This post has already been read 227 times!
It’s easier for local politicians to put a patch on a challenge rather than actively engaging sound logic and problem solving skills. To the people: “The world is hindered must by the disinterested tyranny of its well-wishers” ~ Rabindranath Tagore.
By Donald W.R. Allen, II – Editor in Chief/The Independent Business News Network
“We need more people speaking out. This country (lets say Minneapolis) is not overrun with rebels and free thinkers. It’s overrun with sheep and conformists.” ~Bill Maher
Minneapolis, MN (IBNN/Editorial Opinion/Business/April 16, 2012)…I guess my point is “our” – “your” elected officials are not businessmen or businesswomen. When you want them to create opportunities and jobs – they throw money into a non-profit program. If people are losing their homes due to foreclosure, the local city government lobbies the federal government for funds, designs flashy presentations, hires people who don’t look like the most affected, do a couple of “community meetings” and the item the people need the most, help or “money,” never gets it. If the money was truly grant dollars, the only group that sees it is the group who controls it. In all the cases, it’s never the individual who needs it.
If one-time these non-businesspeople could look at engaging capacity building through business rather than waiting for someone to come up with a RFP for a non-profit agency to create summer jobs, foreclosure programs and other misguided attempts for the people, we – (us), could start down the road to a sustainable building of jobs and opportunities in north Minneapolis and across the state.
The irony of it all is not really about fried chicken and your personal experiences at a restaurant. The irony is about sustainability of businesses on the north side without having to route everything through a non-profit or depending on a miracle from people who have never ran a shoeshine shop.
If our local politicians acted on behalf of the people in north Minneapolis – I feel West Broadway would look more like Grand Avenue in St. Paul and the Uptown Area in Minneapolis. Don’t get me wrong – sometimes people that don’t get it must go. What some call a change in the community could also be an attempt at gentrification. If an area such as north Minneapolis has suffered neglect in education, opportunities and economic options at the hand of a few little non-profits that control major stakes for large populations of the poor, unemployed and uneducated how can businesses expect to have a crop of qualified candidates to pick from?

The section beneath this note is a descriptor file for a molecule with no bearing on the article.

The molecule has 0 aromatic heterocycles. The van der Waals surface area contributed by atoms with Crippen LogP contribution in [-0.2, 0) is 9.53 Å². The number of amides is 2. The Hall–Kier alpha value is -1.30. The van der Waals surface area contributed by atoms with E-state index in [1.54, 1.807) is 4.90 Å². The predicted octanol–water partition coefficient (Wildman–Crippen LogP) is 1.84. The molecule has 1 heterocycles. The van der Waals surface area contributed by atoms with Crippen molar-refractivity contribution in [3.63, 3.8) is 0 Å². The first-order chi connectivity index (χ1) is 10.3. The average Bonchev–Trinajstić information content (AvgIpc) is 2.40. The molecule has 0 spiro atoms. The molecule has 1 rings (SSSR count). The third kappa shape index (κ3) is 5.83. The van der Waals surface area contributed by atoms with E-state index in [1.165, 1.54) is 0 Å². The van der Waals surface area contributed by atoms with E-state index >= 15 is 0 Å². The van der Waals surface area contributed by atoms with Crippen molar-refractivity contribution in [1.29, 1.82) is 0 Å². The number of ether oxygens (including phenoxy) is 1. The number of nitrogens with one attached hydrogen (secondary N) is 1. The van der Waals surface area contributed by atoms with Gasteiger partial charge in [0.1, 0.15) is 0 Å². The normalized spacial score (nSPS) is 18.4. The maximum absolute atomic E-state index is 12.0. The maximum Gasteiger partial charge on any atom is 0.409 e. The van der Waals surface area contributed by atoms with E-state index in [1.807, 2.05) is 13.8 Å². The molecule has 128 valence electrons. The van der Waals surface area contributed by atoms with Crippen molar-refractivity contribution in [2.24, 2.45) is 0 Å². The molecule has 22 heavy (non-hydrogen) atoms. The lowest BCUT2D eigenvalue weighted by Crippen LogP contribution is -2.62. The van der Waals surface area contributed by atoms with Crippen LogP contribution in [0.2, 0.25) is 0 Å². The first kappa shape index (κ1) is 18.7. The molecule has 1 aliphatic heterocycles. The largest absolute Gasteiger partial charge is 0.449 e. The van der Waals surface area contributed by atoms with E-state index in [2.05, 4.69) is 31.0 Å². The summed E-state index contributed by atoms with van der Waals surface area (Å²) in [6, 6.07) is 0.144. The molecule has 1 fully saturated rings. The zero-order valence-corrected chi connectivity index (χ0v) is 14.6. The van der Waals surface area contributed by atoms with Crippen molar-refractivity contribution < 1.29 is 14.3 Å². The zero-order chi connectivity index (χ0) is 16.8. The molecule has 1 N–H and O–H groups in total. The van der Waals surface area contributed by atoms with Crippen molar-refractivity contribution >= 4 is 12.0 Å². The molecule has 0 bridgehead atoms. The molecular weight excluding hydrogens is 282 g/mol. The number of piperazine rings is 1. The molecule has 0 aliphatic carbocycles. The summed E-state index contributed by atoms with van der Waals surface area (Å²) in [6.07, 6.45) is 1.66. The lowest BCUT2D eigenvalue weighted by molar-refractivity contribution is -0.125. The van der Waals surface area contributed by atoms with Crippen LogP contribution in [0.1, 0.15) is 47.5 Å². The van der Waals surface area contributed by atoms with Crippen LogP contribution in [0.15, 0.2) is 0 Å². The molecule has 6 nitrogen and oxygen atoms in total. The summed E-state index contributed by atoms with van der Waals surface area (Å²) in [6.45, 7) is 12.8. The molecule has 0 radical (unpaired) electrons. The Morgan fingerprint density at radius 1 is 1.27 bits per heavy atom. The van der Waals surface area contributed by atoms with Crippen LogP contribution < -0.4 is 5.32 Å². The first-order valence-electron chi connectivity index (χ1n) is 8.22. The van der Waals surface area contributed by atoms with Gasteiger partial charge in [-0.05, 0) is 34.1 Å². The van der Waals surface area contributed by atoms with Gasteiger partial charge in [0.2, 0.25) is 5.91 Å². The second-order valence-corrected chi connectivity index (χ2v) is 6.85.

Training hasn’t created any jobs.
If you ask General Mills to open a plant to make the bags and boxes for its products in north Minneapolis – their out is public safety. If you ask a major retailer to locate stores on Broadway Avenue – their out. The lack of Public Safety has taken a back seat to celebrated programs that have obviously failed while the pretty-presentations and the paper they are printed on live forever.
The cycle of the same commitments and promises keeps repeating itself with no results. For example, if the mayor of the city says his focus is to make better a particular area of the city and each month someone is the victim of random violence that results in death, it’s the responsibility of that elected official to seek out new ways to address that violence. Granting a quarter-of-a-million to an organization that has no experience in youth violence means that neither the politician nor the granting agency has the intellectual capacity to understand the complex macros involved in intentional problem solving.
If you make a big deal about a new bike shop on Glenwood Avenue that will assist community members and youth to secure bikes to ride while promoting a healthy lifestyle – why did someone have to die over a bike? The information is not reaching those who need it the most. If someone is mental and gets caught carrying a weapon, who is responsible for that person never carrying a weapon again? What program did he go through? What agency dealt with him? The reports from our politicians are incorrect. If a little chicken shack can create 57 jobs in a year – and Congressman Keith Ellison, Bobby Joe Champion, Senator Linda Higgins, Minneapolis Ward 5 councilman Don Samuels can’t figure out how to engage big and small businesses by addressing public safety with cordial and diplomatic relationships to attract possible new businesses, residents are thrown out the window from a system that is absent of all common sense.
Again, we have a huge challenge.
Just think if the city wanted to build the Viking Stadium in north Minneapolis – they (the politicians) would have thrown EVERYONE UNDER THE BUS.